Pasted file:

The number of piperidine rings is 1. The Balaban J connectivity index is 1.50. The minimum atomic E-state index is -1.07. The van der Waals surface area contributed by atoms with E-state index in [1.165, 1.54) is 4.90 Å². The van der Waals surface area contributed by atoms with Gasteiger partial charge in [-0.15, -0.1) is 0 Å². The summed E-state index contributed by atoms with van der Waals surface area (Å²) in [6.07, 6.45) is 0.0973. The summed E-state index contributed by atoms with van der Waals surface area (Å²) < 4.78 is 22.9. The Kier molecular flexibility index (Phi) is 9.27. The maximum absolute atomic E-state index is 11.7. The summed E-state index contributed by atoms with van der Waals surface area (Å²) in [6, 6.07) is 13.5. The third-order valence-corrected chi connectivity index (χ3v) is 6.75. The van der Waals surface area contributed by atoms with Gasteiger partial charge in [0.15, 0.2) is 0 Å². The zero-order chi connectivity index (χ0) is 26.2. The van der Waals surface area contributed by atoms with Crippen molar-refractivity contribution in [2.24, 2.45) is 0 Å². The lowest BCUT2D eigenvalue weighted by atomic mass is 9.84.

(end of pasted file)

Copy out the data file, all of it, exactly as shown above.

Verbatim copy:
The number of piperidine rings is 1. The Balaban J connectivity index is 1.50. The minimum atomic E-state index is -1.07. The van der Waals surface area contributed by atoms with E-state index in [1.165, 1.54) is 4.90 Å². The van der Waals surface area contributed by atoms with Gasteiger partial charge in [-0.15, -0.1) is 0 Å². The summed E-state index contributed by atoms with van der Waals surface area (Å²) in [6.07, 6.45) is 0.0973. The summed E-state index contributed by atoms with van der Waals surface area (Å²) < 4.78 is 22.9. The Kier molecular flexibility index (Phi) is 9.27. The maximum absolute atomic E-state index is 11.7. The summed E-state index contributed by atoms with van der Waals surface area (Å²) in [6, 6.07) is 13.5. The third-order valence-corrected chi connectivity index (χ3v) is 6.75. The van der Waals surface area contributed by atoms with Gasteiger partial charge in [0.15, 0.2) is 0 Å². The zero-order chi connectivity index (χ0) is 26.2. The van der Waals surface area contributed by atoms with Crippen molar-refractivity contribution in [2.24, 2.45) is 0 Å². The lowest BCUT2D eigenvalue weighted by atomic mass is 9.84.